It seems that English was destined to become a lingua franca. And the King James translation of 1611, the work of scholarly committees who leaned heavily on Tyndale’s work, also set a standard and came to be seen as a monument to a language whose time had come. It became a point of reference at a time when the English-speaking nations were beginning their journey to great power.

7) The Bible Itself

The greatest force for change was the impact of the Bible itself on the minds and convictions of those whose lives it touched. What Tyndale had wanted, as he once famously said, was that every boy who drove a plough would know his Bible. That was really the thrust of his dying prayer. There is little doubt that he would have seen the amazing transformation in the fortunes of the English-language Bible—the initial trickle of Bibles becoming a torrent—as a fulfillment of his lifelong dream.

But Was It Enough?

The combined effect of the seven historic factors discussed above created a unique transformation. A prominent English historian, Patrick Collinson, notes: “England, which at the beginning of the sixteenth century seems to have been one of the most Catholic countries in Europe, became, by the seventeenth century, the most virulently anti-Catholic.”

Perhaps this can be attributed at least in part to the fact that their newly acquired access to Scripture allowed people to appreciate the yawning gap between biblical standards of conduct and those embraced by the prevailing church. The Bible also exposed or held up to scrutiny many of the superstitions and false notions that had masqueraded as truth or science.

Over time, the Bible and an awareness of its laws and principles found its way into the constitutions, institutions and culture of modern English-speaking peoples. Unlike many European nations, which generally adopted the Roman model, many British and American conventions trace their origins, in large part, to the Bible.

Even so, most of the people who brought the vernacular English Bible to us never fully subjected themselves to its authority either. Traditional Christianity of various stripes continued to hold on to and even build on some of the errors that had found their way into the church over the centuries. So while many English-speaking nations were founded to a great extent on biblical principles and laws, those foundations were nevertheless compromised. The eventual result has been that the mores of and even the laws now being passed by our English-speaking Western nations, often supported by people who consider themselves Christian, are in flagrant opposition to the Book that was for a time revered by many as the authoritative reference source for moral standards and conduct.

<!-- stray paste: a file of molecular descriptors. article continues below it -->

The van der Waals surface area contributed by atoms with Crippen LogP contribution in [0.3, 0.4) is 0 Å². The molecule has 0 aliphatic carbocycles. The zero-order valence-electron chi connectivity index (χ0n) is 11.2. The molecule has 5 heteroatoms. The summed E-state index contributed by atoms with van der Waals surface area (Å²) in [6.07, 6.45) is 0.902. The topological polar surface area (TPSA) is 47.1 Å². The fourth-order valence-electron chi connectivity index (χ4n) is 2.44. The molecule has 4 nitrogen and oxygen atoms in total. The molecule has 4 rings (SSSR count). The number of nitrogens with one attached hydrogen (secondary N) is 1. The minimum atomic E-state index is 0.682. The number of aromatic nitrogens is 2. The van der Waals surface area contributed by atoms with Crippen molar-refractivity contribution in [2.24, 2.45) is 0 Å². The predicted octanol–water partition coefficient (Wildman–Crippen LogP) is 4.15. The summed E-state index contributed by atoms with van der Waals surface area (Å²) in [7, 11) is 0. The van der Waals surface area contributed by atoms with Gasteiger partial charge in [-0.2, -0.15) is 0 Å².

Perhaps some things haven’t changed much in the past 2,000 years. The Jews in Christ’s day believed they were the chosen people, the people of the Book. And in part they were. But many of their leaders were hung up on customs, power, position and prestige. They were, in effect, some of the most tenacious opponents of the truth while claiming to be its greatest protagonists (see Matthew 23). They and many of their forefathers stopped at nothing in their resistance to the unadulterated message of God’s Word (Acts 7:51–54).

Today there are those who similarly prefer to look to human authority for comfortable standards of conduct and systems of belief. But the Bible is a book that makes claims on all men and women, regardless of nationality, language or station in life. It is a book that claims to be the very handbook that their maker, God, caused to be written as an authoritative guide for conduct in all its aspects. Maybe it was inevitable that such a claim to authority would not long remain unchallenged.

From numerous directions—now predominantly secular and humanistic—the “book of books” has again come under sustained and vehement attack. Both the credibility and the historical influence of the Bible are marginalized or even openly attacked by those who see human reasoning as the only rational guide in life.

And so the Bible continues to be viewed in some circles as a most dangerous book.